Thank you, youth leaders

Many years ago, as a young youth leader, I was surprised by some of the conversations I had with the parents of the youth group kids.

In particular, I remember when a father of a year nine boy approached me to try and help him improve his relationship with his son.

The father wanted to know about how his son was going in some specific areas of his life, and he asked me to try and encourage his son to improve in his behaviour in a couple of ways.

At the time, I felt a mixture of confusion and surprise.

Here I was, a young bloke in his twenties, being approached by a man in his forties to try and help him parent his child.

I remember thinking, “what is wrong with this dad that he’d need to approach a youth group leader like me to help him relate to his teenage boy?”

Fast-forward from youth leader to parent

Twenty years later, things are much clearer for me.

Now, with teenage children of my own, I have a fresh appreciation for the ministry and service of the youth leaders in our churches.

I am thankful to God for the healthy relationship I enjoy with my two teenage girls, but still, I recognise that the youth leaders have an important and appropriate place in the life of my kids.

For, even though I feel I can talk to my girls about pretty much anything, I know that they need to learn how to become individuals of their own—adults in their own right.

This requires them to move away from dependence on their parents towards independence upon themselves.

The normal process of individuation

This process is known as ‘individuation’ and it is a normal part of growing up.

At this time, the adolescents stop and sort out their every value and belief, almost like tipping the contents of their schoolbags out on a table.

Some things they keep; some things they discard… but whatever remains does so by their own conscious decision.

At this tricky time of their life they recognise the need to consult other adults than their own parents.

After all, the only way in which they could get an objective view of life outside the nest is to get the wisdom of people other than their mother and father.

The valuable role of youth leaders

And this is where youth leaders are such a gift to Christian parents.

After all, given that my kids will choose to get unbiased, independent advice from other grownups, I’d much prefer that they get that from keen-Christian adult leaders, rather than the voice of the mass media and other non-Christian influences.

For, when the youth leaders disciple the teenagers with the word of God and prayer, then the teenagers are shown the path of wise living from others who have gone before them, and who continue to travel that road.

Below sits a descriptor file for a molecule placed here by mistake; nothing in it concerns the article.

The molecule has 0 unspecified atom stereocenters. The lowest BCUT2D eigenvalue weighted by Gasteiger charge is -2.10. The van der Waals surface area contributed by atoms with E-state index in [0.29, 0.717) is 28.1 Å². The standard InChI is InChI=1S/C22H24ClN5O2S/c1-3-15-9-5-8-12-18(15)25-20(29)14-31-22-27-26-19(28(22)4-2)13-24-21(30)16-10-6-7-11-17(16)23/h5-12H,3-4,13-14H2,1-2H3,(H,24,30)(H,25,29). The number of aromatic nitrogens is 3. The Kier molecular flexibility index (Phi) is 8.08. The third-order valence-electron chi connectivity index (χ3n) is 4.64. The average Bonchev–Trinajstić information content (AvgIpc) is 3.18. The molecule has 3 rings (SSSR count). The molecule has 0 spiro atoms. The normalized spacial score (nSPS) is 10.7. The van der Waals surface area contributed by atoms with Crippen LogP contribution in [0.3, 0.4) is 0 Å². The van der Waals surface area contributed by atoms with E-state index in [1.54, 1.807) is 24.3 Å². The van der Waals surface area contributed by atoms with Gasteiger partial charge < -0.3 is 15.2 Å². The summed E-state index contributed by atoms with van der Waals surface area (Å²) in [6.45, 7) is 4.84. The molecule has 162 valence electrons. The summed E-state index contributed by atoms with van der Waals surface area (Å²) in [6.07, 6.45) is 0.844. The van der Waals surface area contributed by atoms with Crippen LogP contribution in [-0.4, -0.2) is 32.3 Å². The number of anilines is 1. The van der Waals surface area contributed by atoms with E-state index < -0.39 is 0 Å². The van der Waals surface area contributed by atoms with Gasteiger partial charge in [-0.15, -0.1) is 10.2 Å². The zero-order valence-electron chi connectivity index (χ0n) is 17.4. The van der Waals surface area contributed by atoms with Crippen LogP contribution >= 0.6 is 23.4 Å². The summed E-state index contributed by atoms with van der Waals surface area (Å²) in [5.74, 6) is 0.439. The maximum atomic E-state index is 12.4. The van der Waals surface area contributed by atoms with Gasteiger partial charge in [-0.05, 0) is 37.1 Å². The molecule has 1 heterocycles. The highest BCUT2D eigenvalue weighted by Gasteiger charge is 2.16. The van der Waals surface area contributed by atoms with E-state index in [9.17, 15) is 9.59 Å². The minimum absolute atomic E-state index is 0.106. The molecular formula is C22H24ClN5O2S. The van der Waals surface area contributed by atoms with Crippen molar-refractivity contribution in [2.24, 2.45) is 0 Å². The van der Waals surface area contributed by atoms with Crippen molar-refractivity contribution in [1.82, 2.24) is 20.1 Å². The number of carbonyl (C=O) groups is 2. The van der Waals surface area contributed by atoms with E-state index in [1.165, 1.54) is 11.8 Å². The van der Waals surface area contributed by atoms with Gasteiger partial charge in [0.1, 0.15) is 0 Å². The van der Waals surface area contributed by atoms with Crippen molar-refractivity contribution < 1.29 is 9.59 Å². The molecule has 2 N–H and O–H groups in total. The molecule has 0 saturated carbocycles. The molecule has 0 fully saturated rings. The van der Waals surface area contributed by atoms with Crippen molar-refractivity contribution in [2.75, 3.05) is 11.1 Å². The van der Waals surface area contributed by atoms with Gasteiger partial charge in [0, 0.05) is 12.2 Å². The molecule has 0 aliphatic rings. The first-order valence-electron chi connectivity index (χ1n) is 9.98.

Twenty years later, I’m now the parent who knows that the youth leaders have a special, privileged connection with my teenage kids.

And knowing how much those leaders love and care for my teenagers with the love of Christ, I am profoundly thankful to them and every other youth leader, for having such an important and life-changing influence on my and other parents’ children.

Thank you, youth leaders!


Jodie McNeill writes for Fervr and Growing Faith as part of the team at Youthworks.

Jodie is the Senior Minister at Oak Flats Anglican Church

Comments (3)

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  • Mark Baines
    May 22, 12 - 12:44pm
    Thanks for this, Jodie.

    I think you've identified a really important aspect of YM, and I like you have been really blown away by how much parents are grateful for another adult having a loving impact on raising their children to maturity. And that's true of non-Christian parents as much as Christians. Like you, it's been since becoming a parent myself that I've learned how lost and inadequate parents often feel when it comes to raising their kids.

    I'd just make a suggestion. When it comes to examining their beliefs, I think the idea that "every value and belief" is examined at this time, and that "whatever remains does so by their own conscious decision" is not quite accurate. I continue to be amazed as a 30+ year old at how many of my parents values, which I had never considered or examined, I have retained into adulthood.

    I think this is significant to note, because it testifies to the influence parents continue to have, for good or ill, in setting the path for their children. Otherwise, it can seem that a parent will have no effect on their children's character and identity, that ultimately those things are just up for grabs,and the foundation laid in early childhood is meaningless once they hit adolescence. I worry this could compound the feeling of helplessness that parents often feel.
  • Philip Griffin
    May 22, 12 - 12:52pm
    What a helpful comment Mark; I was going to make the same point, but I think you have made it so clearly and well.
  • Jodie McNeill
    May 22, 12 - 8:27pm
    Thanks, Mark, for your helpful comments.

    Yes, I agree that at the time of the youths examining and sorting out their beliefs, this process will be greatly impacted by the values they have absorbed from their parents, almost by osmosis. Many of these values will be so potent that they will have a major impact on the choices the youths make. Those values, and indeed their upbringing by the Fathers in the teaching and instruction of the Lord (Eph 6) will have lasting impact.

    However, that is not to be diminished by the major impact the youth leaders and other adults have in affirming those values and emphasizing them, as you note.

    Secondly, on reflection, I didn't really make any explicit reference to the sovereign work of God in sustaining children in their faith through adolescence, and the work of the Holy Spirit in the lives our our teenagers. we can be very thankful to God that even the forces of adolescence are no match to his powers!